I already have a DAC that supports DSD128, yet, there is no music on DSD that I like (not interested in audiophile no-name bands/etc). I would not touch that HQPlayer with a 10 foot pole. If the developer could not even bring it to a decent user interface, who knows whats going on behind the scenes there.

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I would not touch that HQPlayer with a 10 foot pole. If the developer could not even bring it to a decent user interface, who knows whats going on behind the scenes there.

 

Could you elaborate a bit more what you mean by a decent user interface and why you think HQPlayer doesn't have one?

 

I'm a software engineer, not a graphics designer. My priorities are on audio quality and not on shiny looks...

Signalyst - Developer of HQPlayer

Pulse & Fidelity - Software Defined Amplifiers

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I have a hard time accepting that DSD is inherently better than PCM. There's just the sad situation that some hires content has been converted to DSD as part of SACD distribution. Given that, something has to perform aggressive low-pass filtering on it at some point. That could happen in software or in a DSD DAC.

 

I assume that anything that does FIR DSD "directly on DSD data" must be converting 1-bit DSD to float DSD, doing a CPU-intensive convolution on high sample rate float data, then re-dithering back to 1-bit. At that point, the DAC would still need to perform aggressive low-pass filtering to convert to analog without high frequency noise.

 

Why is this any better than pre-filtering the data to PCM prior to the FIR convolution at a reasonable sample rate (like 24/96)? I assume most modern DACs do a multi-bit digital to analog conversion and/or do a higher than DSD sample rate, in order to avoid aggressive low pass filtering. With that in mind, this doesn't seem like it would be lower quality. It's certainly much more practical. Also, it avoids redithering back to 1xDSD.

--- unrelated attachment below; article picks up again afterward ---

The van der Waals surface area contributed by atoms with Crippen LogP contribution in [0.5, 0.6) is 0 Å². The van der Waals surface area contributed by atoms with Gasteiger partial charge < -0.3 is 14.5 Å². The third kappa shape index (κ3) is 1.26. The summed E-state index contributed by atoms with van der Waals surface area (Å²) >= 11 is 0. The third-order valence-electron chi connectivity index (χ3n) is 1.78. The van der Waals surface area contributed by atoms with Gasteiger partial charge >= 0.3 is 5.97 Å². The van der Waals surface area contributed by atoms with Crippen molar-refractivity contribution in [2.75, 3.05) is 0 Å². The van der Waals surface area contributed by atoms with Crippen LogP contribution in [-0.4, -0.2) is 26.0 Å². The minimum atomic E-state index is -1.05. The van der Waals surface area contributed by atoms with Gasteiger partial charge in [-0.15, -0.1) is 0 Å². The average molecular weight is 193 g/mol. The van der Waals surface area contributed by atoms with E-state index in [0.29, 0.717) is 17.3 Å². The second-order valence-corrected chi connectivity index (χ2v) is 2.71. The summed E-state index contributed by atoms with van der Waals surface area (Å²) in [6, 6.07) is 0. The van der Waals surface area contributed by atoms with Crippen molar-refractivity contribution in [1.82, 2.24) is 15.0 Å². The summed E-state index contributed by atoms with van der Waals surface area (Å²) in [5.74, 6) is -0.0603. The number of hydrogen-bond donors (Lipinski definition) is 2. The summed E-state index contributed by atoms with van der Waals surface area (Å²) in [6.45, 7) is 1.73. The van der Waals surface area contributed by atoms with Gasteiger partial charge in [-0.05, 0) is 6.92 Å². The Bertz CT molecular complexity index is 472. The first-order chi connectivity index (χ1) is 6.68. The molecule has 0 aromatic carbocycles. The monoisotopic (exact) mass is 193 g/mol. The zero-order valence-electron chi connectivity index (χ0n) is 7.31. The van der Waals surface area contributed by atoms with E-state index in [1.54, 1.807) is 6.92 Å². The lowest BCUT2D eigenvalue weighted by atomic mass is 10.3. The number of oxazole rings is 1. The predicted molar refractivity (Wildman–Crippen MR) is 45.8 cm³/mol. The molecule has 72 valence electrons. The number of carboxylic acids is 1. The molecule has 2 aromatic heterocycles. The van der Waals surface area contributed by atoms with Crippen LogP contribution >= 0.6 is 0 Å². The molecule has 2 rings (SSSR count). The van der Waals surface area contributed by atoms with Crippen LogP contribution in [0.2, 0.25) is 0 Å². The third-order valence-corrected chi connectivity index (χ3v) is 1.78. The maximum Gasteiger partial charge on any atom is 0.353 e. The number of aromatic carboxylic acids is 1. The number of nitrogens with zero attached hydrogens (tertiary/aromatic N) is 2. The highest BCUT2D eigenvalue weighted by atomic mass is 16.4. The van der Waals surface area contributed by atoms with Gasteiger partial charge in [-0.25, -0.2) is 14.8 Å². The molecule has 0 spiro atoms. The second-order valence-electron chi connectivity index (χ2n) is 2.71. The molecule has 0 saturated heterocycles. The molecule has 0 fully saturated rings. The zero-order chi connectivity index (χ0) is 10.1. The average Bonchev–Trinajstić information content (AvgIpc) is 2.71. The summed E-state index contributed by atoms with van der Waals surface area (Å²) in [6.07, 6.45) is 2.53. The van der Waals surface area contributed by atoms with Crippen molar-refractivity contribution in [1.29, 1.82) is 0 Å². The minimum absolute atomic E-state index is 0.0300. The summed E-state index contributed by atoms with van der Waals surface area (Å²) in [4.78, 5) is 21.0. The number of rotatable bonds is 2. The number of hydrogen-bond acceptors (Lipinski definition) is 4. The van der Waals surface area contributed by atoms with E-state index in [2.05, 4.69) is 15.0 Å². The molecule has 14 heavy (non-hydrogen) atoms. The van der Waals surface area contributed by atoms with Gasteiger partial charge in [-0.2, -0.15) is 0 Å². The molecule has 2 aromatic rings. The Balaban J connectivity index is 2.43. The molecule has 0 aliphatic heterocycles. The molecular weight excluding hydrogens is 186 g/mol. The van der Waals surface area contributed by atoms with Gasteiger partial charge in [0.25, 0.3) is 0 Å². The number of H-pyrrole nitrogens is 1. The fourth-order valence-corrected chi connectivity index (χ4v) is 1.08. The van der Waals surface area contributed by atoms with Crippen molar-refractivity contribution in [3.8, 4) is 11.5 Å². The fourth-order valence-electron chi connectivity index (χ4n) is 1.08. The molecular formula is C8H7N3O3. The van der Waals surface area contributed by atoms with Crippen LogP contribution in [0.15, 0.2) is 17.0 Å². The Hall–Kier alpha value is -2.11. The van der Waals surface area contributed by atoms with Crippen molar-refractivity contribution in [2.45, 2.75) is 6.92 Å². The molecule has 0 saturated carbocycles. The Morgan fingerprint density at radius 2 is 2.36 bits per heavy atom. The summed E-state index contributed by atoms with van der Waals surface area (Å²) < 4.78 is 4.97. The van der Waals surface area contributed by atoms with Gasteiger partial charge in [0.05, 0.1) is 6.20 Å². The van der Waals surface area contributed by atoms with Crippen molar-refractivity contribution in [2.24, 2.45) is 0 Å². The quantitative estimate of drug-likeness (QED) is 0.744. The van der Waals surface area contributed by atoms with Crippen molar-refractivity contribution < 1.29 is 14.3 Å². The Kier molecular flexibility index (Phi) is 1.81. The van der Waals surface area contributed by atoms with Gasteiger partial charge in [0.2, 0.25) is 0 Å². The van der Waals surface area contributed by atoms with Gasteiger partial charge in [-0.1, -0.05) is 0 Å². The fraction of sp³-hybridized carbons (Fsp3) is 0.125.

Of course, any differences in this kind of conversion path could create very subtle differences in sound. My personal experience is that the flexibility of fine-tuning DSP EQ dwarfs the subtle differences in modern DAC filtering. If you like a slightly smoother treble rolloff, just shape the EQ that way.

 

Anyway, this is why I think doing nice quality conversion (whether online or offline) from DSD to PCM is the most practical approach. Most of my content is PCM, anyway, and my playback software and DSP is optimized around that.

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Given that, something has to perform aggressive low-pass filtering on it at some point.

 

PCM needs even more aggressive low-pass filtering to remove all the images... (correct reconstruction)

 

Why is this any better than pre-filtering the data to PCM prior to the FIR convolution at a reasonable sample rate (like 24/96)? I assume most modern DACs do a multi-bit digital to analog conversion and/or do a higher than DSD sample rate, in order to avoid aggressive low pass filtering. With that in mind, this doesn't seem like it would be lower quality. It's certainly much more practical. Also, it avoids redithering back to 1xDSD.